Canadian-born American Anthropologist, Educator, Sociologist and Writer
"Approved attributes and their relation to face make every man his own jailer; this is a fundamental social constraint even though each man may like his cell."
"And to the degree that the individual maintains a show before others that he himself does not believe, he can come to experience a special kind of alienation from self and a special kind of wariness of others."
"Knowing that his audiences are capable of forming bad impressions of him, the individual may come to feel ashamed of a well-intentioned honest act merely because the context of its performance provides false impressions that are bad. Feeling this unwarranted shame, he may feel that his feelings can be seen; feeling that he is thus seen, he may feel that his appearance confirms these false conclusions concerning him. He may then add to the precariousness of his position by engaging in just those defensive maneuvers that he would employ were he really guilty. In this way it is possible for all of us to become fleetingly for ourselves the worst person we can imagine that others might imagine us to be."
"So I ask that these papers be taken for what they merely are: exercises, trials, tryouts, a means of displaying possibilities, not establishing fact."
"Perhaps the individual is so viable a god because he can actually understand the ceremonial significance of the way he is treated, and quite on his own can respond dramatically to what is proffered him. In contacts between such deities there is no need for middlemen; each of these gods is able to serve as his own priest."
"Man is not like other animals in the ways that are really significant: animals have instincts, we have taxes."
"Society is organized on the principle that any individual who possesses certain social characteristics has a moral right to expect that others will value and treat him in an appropriate way."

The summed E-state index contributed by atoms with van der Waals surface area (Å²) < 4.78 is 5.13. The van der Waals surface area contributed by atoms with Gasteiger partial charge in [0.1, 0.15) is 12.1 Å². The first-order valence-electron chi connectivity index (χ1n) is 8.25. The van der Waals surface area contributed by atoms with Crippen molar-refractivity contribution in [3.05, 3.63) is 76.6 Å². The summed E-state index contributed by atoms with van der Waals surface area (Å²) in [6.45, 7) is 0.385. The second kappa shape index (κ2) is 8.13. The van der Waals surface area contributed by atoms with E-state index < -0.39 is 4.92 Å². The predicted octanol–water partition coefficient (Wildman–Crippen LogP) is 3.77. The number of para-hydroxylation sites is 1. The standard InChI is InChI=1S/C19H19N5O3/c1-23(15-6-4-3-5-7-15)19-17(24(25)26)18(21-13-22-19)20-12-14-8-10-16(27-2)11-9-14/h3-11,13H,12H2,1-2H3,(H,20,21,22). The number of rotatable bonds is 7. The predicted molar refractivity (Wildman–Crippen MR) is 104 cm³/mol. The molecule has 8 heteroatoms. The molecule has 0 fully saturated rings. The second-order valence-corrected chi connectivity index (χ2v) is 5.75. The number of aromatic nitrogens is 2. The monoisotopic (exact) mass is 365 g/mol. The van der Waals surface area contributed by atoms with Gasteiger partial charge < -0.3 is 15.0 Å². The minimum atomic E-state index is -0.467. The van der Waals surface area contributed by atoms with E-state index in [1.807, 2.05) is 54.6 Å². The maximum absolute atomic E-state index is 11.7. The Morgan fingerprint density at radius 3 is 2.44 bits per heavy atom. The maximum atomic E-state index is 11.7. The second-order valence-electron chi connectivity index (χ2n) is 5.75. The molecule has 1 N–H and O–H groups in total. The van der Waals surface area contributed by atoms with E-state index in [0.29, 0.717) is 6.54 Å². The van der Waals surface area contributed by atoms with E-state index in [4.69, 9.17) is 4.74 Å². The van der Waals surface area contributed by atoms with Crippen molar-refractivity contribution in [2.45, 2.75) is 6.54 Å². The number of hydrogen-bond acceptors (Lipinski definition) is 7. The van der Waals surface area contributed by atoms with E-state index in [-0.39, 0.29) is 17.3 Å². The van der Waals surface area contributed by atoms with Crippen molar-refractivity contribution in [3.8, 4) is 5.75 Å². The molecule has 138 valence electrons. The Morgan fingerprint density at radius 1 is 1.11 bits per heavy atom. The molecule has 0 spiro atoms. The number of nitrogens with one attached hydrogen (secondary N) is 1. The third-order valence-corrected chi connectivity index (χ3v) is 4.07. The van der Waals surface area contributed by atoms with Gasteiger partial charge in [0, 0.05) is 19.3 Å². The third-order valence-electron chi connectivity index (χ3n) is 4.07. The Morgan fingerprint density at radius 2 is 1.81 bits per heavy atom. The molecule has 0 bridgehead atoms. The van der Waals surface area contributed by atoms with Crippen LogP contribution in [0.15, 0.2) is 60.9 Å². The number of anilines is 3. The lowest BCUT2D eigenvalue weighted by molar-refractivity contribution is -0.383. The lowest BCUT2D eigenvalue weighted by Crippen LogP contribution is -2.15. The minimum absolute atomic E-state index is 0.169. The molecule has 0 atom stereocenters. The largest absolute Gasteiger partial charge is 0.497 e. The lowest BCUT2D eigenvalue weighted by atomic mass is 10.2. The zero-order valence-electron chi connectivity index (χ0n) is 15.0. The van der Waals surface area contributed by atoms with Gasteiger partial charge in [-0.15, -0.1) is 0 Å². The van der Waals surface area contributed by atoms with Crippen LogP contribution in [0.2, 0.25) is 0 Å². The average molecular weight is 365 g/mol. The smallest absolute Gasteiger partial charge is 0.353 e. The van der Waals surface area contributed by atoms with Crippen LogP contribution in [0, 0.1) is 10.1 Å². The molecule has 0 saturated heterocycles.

"The self... is not an organic thing that has a specific location, whose fundamental fate is to be born, to mature, to die; it is a dramatic effect arising diffusely from a scene that is presented."
"The issue becomes not whether a person has experience with a stigma of his own, because he has, but rather how many varieties he has had his own experience with."
"The stigmatized individual is asked to act so as to imply neither that his burden is heavy nor that bearing it has made him different from us; at the same time he must keep himself at that remove from us which assures our painlessly being able to confirm this belief about him. Put differently, he is advised to reciprocate naturally with an acceptance of himself and us, an acceptance of him that we have not quite extended to him in the first place. A PHANTOM ACCEPTANCE is thus allowed to provide the base for a PHANTOM NORMALCY."
"There is a relation between persons and role. But the relationship answers to the interactive systemÂ—to the frameÂ—in which the role is performed and the self of the performer is glimpsed. Self, then, is not an entity half-concealed behind events, but a changeable formula for managing oneself during them. Just as the current situation prescribes the official guise behind which we will conceal ourselves, so it provides where and how we will show through, the culture itself prescribing what sort of entity we must believe ourselves to be in order to have something to show through in this manner."
"There seems to be no agent more effective than another person in bringing a world for oneself alive, or, by a glance, a gesture, or a remark, shriveling up the reality in which one is lodged."
"When persons are present to one another they can function not merely as physical instruments but also as communicative ones. This possibility, no less than the physical one, is fateful for everyone concerned and in every society appears to come under strict normative regulation, giving rise to a kind of communication traffic order..."